Printer Friendly

Fellowships: Human Embryonic Stem Cell Research.

Fellowships: Human Embryonic Stem Cell Research The purpose of this program announcement (PA) is to increase the number of biomedical scientists who are pursuing research involving human embryonic stem cells (HESCs). The recent availability of HESCs for federally funded research affords a unique opportunity for investigators to use these cells to address research questions of interest to the mission of the NIH and its component institutes and centers.

Although HESCs have great potential to yield important information on the fundamental properties of cells and disease processes, remarkably little is known about the properties of HESCs that distinguish them front more differentiated cells. Furthermore, very few scientists have had the opportunity to be trained in their use, or to explore the questions that can be addressed to advantage using HESCs. As a result, only a few postdoctoral fellows and established investigators are currently engaged in HESC research, and more investigators must be trained to accelerate the pace of HESC research. Indeed, the NIH Stern Cell Task Force has identified the paucity of skilled researchers and lack of training environments for career enrichment as an important limiting step in the advancement of HESC research.

This PA specifically aims to encourage applications for F32 individual postdoctoral fellowships from promising candidates with the potential to become productive, independent investigators in HESC-rdated research. It also aims to encourage applications for F33 senior fellowships from experienced scientists who wish to make major changes in the direction of their research or who wish to broaden their scientific background by acquiring new capabilities in HESC research. Only approved HESC lines listed on the NIH Human Embryonic Stem Ceil Registry ( may be used for research training activities. The application must provide the registry identifying numbers of the HESC lines to be used.

The goal of this fellowship program in HESC research is to train highly skilled research scientists to pursue research problems on the basic characteristics of HESCs and their applications to the study of disease. It is expected that these individuals will acquire expertise in the growth and maintenance of HESC that will enable them to pursue research that includes: 1) establishment of HESCs as model systems to explore the fundamental properties of HESCs and their more differentiated progeny; 2) characterization of the molecular events in the differentiation of specific cell types and tissue lineages; 3) establishment of HESCs as model systems for the study of specific diseases; 4) use of HESCs as a primary cell type in drug discovery; and 5) exploration of the therapeutic potential of HESCs in regenerative medicine.

This funding opportunity will use the KirschsteinNRSA F32 and F33 individual award mechanisms. As an applicant, you will be solely responsible for planning, directing, and executing the proposed project. The number of awards will depend on the quality of applications and funds available.

Applications must be prepared using the PHS 416-1 forms (rev. 6/2002). The PHS 416-1 is available at in an interactive format. For further assistance contact GrantsInfo, 301-435-0714, e-mail: GrantsInfo@ The complete PA is available online at PA-05-013.html.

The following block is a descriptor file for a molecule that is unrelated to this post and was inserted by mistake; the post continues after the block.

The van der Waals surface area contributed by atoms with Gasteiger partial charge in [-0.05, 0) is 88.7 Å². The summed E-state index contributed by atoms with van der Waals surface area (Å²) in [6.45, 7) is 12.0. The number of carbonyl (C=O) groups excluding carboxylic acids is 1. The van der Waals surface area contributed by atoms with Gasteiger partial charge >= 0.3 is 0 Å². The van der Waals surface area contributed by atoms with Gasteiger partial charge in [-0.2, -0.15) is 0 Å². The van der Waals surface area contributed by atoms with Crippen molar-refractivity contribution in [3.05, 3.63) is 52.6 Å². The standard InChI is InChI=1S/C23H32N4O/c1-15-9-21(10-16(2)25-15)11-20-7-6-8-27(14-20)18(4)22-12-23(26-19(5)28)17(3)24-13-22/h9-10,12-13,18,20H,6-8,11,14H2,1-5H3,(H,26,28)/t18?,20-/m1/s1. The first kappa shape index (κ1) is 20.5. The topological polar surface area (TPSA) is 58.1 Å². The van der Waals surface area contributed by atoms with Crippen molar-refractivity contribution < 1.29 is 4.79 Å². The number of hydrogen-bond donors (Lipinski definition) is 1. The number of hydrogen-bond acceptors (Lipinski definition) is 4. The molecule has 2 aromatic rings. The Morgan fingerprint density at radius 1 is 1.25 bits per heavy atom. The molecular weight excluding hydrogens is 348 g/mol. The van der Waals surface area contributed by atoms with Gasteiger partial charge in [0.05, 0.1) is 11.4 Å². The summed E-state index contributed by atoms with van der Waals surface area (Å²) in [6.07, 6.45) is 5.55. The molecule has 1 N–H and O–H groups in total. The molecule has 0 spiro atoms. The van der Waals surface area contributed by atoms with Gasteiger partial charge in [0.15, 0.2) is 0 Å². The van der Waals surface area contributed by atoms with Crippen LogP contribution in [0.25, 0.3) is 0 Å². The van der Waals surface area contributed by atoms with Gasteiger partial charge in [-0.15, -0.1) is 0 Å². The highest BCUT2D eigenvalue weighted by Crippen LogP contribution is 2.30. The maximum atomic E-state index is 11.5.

Contact: Marion M. Zatz, Division of Genetics and Developmental Biology, NIGMS, Bldg 45, Rm 2AS.25, 45 Center Dr MSC-6200, Bethesda, MD 20892-6200 USA, 301-594-0943, fax: 301-480-2228, e-mail:; Ellen M. Werner, Division of Blood Diseases and Resources, NHLBI, 6701 Rockledge Dr, MSC 7950, Bethesda, MD 20892-7950 USA, 301-435-0061, e-mail: wernere@; Steven L. Klein, Developmental Biology, Genetics & Teratology Branch, NICHD, 6100 Executive Blvd, Rm 4B01, Rockville, MD 20852 USA, 301-496-5541, e-mail:; Daniel A. Sklare, Division of Scientific Programs, NIDCD, Bldg 31, Rm 400C, 6120 Executive Blvd, MSC-7180, Bethesda, MD 20892-7180 USA, 301-496-1804, email:; James Hyde, Division of Diabetes, Endocrinology, and Metabolic Diseases, NIDDK, 6707 Democracy Bird, Rm 609, MSC 5460, Bethesda, MD 20892-5460 USA, 301-594-7692, e-mail:; Judith Podskalny, Division of Digestive Diseases and Nutrition, NIDDK, 6707 Democracy Bird, Rm 667, MSC 5450, Bethesda, MD 20892-5450 USA, 301-594-8876, e-mail:; Terry Rogers Bishop, Division of Kidney, Urologic, and Hematologic Disorders, NIDDK, 6707 Democracy Bird, Rm 619, MSC 5458, Bethesda, MD 20892-5458 USA, 301-594-7717, e-mail:; Carol Shreffler, Division of Extramural Research and Training, NIEHS, PO Box 12233, Research Triangle Park, NC 27709 USA, 919-541-1445, e-mail: shreffl1@ Reference: PA No. PA-05-013
COPYRIGHT 2005 National Institute of Environmental Health Sciences
No portion of this article can be reproduced without the express written permission from the copyright holder.
Copyright 2005, Gale Group. All rights reserved. Gale Group is a Thomson Corporation Company.

Article Details
Printer friendly Cite/link Email Feedback
Title Annotation:Announcements / Fellowships, Grants, & Awards
Publication:Environmental Health Perspectives
Date:Feb 1, 2005
Previous Article:Centers for oceans and human health.
Next Article:Scholarly works in biomedicine and health.

Related Articles
Heading for The Island: The Island portrays the immorality of the principle behind embryonic stem-cell research, which is that certain human beings...
Turning back time: embryonic stem cell rejuvenates skin cell.
Stem cell breakthrough.
Stem cell stalemate.
Stem cell veto only moral thing to do.
Stem cell confusion.
Promising amniotic stem-cell research.

Terms of use | Privacy policy | Copyright © 2020 Farlex, Inc. | Feedback | For webmasters